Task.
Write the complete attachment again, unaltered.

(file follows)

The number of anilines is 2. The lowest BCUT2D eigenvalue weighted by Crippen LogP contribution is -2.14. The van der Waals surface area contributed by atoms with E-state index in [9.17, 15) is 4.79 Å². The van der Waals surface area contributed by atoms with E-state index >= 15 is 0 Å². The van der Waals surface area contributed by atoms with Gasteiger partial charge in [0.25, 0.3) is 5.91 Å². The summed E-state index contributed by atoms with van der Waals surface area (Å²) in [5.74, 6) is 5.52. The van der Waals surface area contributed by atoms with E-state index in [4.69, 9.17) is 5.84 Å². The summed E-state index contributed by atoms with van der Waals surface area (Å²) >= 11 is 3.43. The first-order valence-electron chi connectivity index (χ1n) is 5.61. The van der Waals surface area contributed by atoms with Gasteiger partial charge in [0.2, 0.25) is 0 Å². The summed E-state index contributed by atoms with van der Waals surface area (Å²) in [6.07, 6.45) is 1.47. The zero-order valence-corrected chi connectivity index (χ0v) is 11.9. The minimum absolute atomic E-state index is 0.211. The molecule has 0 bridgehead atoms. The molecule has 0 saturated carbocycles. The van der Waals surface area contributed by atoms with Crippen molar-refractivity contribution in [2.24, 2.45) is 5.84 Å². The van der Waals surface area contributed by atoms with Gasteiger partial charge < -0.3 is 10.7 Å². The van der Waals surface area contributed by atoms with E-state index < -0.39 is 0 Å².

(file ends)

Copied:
The number of anilines is 2. The lowest BCUT2D eigenvalue weighted by Crippen LogP contribution is -2.14. The van der Waals surface area contributed by atoms with E-state index in [9.17, 15) is 4.79 Å². The van der Waals surface area contributed by atoms with E-state index >= 15 is 0 Å². The van der Waals surface area contributed by atoms with Gasteiger partial charge in [0.25, 0.3) is 5.91 Å². The summed E-state index contributed by atoms with van der Waals surface area (Å²) in [5.74, 6) is 5.52. The van der Waals surface area contributed by atoms with E-state index in [4.69, 9.17) is 5.84 Å². The summed E-state index contributed by atoms with van der Waals surface area (Å²) >= 11 is 3.43. The first-order valence-electron chi connectivity index (χ1n) is 5.61. The van der Waals surface area contributed by atoms with Gasteiger partial charge in [0.2, 0.25) is 0 Å². The summed E-state index contributed by atoms with van der Waals surface area (Å²) in [6.07, 6.45) is 1.47. The zero-order valence-corrected chi connectivity index (χ0v) is 11.9. The minimum absolute atomic E-state index is 0.211. The molecule has 0 bridgehead atoms. The molecule has 0 saturated carbocycles. The van der Waals surface area contributed by atoms with Crippen molar-refractivity contribution in [2.24, 2.45) is 5.84 Å². The van der Waals surface area contributed by atoms with Gasteiger partial charge < -0.3 is 10.7 Å². The van der Waals surface area contributed by atoms with E-state index < -0.39 is 0 Å².